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TheĀ goal of the ORION project is to develop and test an innovative e-health tool designed to identify individuals who are at high risk for suffering a drug overdose.

This project will deliver an e-health intervention which includes known risk factors for suffering an overdose. The model for assessing overdose risk will be based on the risk factors identified in the existing literature, and presented in an easy-to-use, computerized and interactive format for clinicians and patients to use together. It is envisioned that such a well-developed overdose risk assessment tool would offer service and healthcare providers with an opportunity to identify and support patients who are most at risk for suffering a drug overdose. Furthermore, the software may help patients better understand the overdose risk factors relevant to them and having an impact by making potential changes to their lifestyles.

The software will be modeled on a previous decision analysis software program that was developed to NICE (National Institute for Health and Clinical Excellence) guidelines for the treatment of hypertension. This tool was found to have benefits for both clinicians and patients and has merit in improving health through a more patient-centered and individual treatment plan.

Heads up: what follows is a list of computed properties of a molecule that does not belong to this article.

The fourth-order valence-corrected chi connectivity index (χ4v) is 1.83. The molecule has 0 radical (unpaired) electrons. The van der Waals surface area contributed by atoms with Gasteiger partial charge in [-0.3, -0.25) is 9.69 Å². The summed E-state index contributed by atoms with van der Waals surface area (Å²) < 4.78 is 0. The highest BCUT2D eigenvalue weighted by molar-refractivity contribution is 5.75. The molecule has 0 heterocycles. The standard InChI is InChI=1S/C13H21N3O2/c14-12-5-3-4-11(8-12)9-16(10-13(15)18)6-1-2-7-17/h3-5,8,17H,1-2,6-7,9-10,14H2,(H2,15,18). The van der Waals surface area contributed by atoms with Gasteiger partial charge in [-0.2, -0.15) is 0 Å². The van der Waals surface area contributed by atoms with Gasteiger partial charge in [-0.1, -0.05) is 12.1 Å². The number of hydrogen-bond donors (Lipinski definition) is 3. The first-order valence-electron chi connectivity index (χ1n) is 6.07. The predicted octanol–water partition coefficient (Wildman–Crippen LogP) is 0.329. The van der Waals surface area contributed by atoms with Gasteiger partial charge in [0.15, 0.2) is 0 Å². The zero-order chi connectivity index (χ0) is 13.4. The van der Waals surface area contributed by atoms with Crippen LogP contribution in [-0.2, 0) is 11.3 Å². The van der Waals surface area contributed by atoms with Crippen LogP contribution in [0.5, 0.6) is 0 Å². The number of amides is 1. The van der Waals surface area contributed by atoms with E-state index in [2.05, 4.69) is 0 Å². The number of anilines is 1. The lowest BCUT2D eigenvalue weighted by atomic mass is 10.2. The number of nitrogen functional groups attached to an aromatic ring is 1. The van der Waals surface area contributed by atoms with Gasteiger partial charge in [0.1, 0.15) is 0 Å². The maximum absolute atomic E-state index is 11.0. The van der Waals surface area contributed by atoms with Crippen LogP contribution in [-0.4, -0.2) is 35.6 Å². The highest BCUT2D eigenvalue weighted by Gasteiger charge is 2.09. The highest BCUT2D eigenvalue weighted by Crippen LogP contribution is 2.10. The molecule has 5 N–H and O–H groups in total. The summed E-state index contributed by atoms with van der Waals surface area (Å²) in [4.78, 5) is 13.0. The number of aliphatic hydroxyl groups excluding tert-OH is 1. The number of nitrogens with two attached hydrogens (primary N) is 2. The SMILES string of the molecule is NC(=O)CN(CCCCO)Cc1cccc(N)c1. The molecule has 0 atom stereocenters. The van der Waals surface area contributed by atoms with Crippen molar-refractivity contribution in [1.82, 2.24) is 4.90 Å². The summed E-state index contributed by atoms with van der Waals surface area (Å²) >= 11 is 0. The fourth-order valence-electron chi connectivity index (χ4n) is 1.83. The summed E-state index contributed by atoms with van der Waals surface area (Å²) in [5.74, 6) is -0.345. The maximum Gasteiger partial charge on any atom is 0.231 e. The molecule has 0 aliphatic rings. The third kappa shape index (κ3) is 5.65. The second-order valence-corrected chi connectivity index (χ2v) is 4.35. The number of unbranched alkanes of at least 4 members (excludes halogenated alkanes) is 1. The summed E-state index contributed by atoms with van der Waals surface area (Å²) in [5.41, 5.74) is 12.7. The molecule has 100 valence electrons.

The software package which is to be developed for the ORION project aims to build on these high standards and transfer this approach to a clinical population which has not been targeted previously with a decision making system, i.e. a group of substance users. The project will be developed as part of a pan-European study with four research sites in Scotland, Germany, Denmark and Italy. Upon initial development of the software and translation into the different languages, the e-health tool will be pilot tested with 10 patients at each of the four European sites.

Following this pilot phase, the software will be reviewed and modified before launching the main phase of data collection. The aim is to collect data from 160 substance users across the four sites, involving different settings (e.g. inpatient and outpatient) and different modes of delivery (e.g. different computer setups and different levels of clinician involvement). The data collection will involve both qualitative and quantitative methods. While each site will be responsible for reporting their individual results, the data will also be collated in a larger report by the end of the study.

This study will function as the first step in an eventual wider dissemination of the e-health tool across Europe.

 

 

 

 

With financial support from the EU’s Drug Prevention and Information programme